I note that s.64A of the Corporations Act states:
Except in Chapter 2E, a reference to an entity:
(a) is a reference to a natural person, a body corporate (other than an exempt public authority), a partnership or a trust; and
(b) includes, in the case of a trust, a reference to the trustee of the trust.”
 Chapter 2E of the Corporations Act does not apply to the circumstances here.
 If the number of employees engaged by Gardens of Italy Close Corporation are required to be taken into account because this corporation must be regarded as an associated entity, then Gardens of Italy cannot be defined as a small business for the purposes of s.383 and, as Mr Pretorius had worked for more than six months, he would then have completed the six month minimum employment period.
 Gardens of Italy Close Corporation manufactures and sells garden products in South Africa. Gardens of Italy sells garden products, some of which are apparently made by Gardens of Italy Close Corporation. Even more significantly, the evidence of Mr Schmidt confirms that he and his wife control both corporations in a manner consistent with s.50AAA(7) of the Corporations Act. There is nothing in that section, nor for that matter, in s.23 of the FW Act which permits or requires that employees engaged by Gardens of Italy Close Corporation not be taken into account in counting the employees of Gardens of Italy for the purposes of the small business definition. This finding should not be misconstrued in that it does not suggest that employees of Gardens of Italy Close Corporation have any form of access to the jurisdiction established by the FW Act. It is simply the case that, notwithstanding that Gardens of Italy is, by itself, a small business, the Corporations Act requires that I take into account the employees of the related, but overseas operated, Gardens of Italy Close Corporation.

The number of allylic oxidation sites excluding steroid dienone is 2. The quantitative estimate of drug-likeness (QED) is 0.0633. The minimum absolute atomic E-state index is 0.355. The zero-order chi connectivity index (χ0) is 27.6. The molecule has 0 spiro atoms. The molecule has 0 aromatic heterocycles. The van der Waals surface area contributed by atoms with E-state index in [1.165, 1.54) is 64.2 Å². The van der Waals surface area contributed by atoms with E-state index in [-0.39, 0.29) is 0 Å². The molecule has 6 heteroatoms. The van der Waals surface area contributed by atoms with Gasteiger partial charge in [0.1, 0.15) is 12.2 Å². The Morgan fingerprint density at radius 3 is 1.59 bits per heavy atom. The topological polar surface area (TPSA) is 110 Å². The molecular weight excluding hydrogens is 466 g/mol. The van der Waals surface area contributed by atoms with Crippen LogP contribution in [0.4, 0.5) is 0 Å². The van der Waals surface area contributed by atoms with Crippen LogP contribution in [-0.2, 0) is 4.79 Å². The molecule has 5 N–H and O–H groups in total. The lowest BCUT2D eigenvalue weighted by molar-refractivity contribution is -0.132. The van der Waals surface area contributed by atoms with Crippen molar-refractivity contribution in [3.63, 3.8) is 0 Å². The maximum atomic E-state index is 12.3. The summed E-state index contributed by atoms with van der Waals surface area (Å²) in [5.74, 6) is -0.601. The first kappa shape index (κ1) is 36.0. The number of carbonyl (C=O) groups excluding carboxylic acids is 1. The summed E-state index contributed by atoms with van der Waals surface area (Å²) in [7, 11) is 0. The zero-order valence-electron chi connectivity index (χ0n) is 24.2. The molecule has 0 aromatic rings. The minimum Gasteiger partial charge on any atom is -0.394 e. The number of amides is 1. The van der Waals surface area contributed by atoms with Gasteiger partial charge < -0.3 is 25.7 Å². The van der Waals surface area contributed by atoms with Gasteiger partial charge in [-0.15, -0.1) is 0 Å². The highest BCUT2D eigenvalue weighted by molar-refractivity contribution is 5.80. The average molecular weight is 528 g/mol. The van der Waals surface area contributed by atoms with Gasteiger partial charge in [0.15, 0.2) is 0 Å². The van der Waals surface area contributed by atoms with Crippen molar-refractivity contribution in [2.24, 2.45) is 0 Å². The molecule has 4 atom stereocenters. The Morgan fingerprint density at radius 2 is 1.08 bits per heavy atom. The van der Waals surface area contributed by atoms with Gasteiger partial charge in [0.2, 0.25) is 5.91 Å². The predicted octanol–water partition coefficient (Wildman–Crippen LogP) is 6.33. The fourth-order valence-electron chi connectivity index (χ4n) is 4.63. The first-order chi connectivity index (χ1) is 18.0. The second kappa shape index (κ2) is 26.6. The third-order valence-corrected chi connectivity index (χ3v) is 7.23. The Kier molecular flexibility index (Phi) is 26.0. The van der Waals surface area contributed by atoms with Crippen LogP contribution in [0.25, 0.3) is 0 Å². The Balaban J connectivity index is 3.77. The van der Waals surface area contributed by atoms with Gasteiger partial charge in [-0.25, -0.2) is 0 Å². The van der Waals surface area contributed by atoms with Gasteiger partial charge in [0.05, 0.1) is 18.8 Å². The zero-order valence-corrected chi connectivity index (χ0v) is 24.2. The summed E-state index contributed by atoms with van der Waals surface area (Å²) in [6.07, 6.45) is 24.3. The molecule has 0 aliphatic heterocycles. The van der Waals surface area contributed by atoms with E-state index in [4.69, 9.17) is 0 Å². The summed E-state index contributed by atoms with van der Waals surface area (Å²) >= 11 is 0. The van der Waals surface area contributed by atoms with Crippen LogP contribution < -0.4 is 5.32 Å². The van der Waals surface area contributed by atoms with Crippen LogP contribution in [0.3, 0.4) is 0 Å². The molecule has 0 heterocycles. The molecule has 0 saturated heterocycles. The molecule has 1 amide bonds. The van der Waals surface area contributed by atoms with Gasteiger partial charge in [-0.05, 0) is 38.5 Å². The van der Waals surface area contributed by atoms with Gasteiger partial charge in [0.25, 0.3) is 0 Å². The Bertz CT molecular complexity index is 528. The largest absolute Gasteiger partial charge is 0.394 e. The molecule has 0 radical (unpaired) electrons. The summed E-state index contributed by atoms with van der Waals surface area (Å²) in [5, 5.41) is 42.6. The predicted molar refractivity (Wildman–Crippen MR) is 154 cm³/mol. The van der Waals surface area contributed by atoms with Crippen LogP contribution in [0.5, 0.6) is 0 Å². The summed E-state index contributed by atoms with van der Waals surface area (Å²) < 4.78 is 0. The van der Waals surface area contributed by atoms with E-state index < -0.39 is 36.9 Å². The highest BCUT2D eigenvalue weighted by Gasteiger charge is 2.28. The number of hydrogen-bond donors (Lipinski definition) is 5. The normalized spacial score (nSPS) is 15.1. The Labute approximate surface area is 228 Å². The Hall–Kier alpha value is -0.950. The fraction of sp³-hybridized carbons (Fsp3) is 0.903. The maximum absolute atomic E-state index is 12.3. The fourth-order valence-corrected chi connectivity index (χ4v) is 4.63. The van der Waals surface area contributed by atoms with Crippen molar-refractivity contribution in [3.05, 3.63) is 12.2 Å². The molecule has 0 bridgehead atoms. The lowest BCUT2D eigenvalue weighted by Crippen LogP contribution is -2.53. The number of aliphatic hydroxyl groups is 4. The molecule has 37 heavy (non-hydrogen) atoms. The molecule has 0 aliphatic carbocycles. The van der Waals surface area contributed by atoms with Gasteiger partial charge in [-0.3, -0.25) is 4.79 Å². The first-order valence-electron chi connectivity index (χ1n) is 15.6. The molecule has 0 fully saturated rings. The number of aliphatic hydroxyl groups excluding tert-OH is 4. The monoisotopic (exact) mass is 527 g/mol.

Given the definitions in the FW Act and the Corporations Act, I am obligated to conclude that Gardens of Italy does not meet the definition of a small business. Accordingly, I am satisfied that Mr Pretorius has exceeded the requisite minimum employment period so that he is able to pursue this application.
 The application will be referred for conciliation. I confirm my advice to the parties that my conclusions with respect to this jurisdictional issue do not represent any form of conclusion about the merits of the application. If the application is not resolved through the conciliation process, an arbitration on the merits will take into account Mr Pretorius’ behaviour as an employee, the process followed to effect the termination of his employment, issues associated with the size of the Gardens of Italy business and other factors that may be relevant in accordance with s.387 of the FW Act.
S Pretorius on his own behalf.
M Schmidt for the respondent.
1 See s. 382 of the FW Act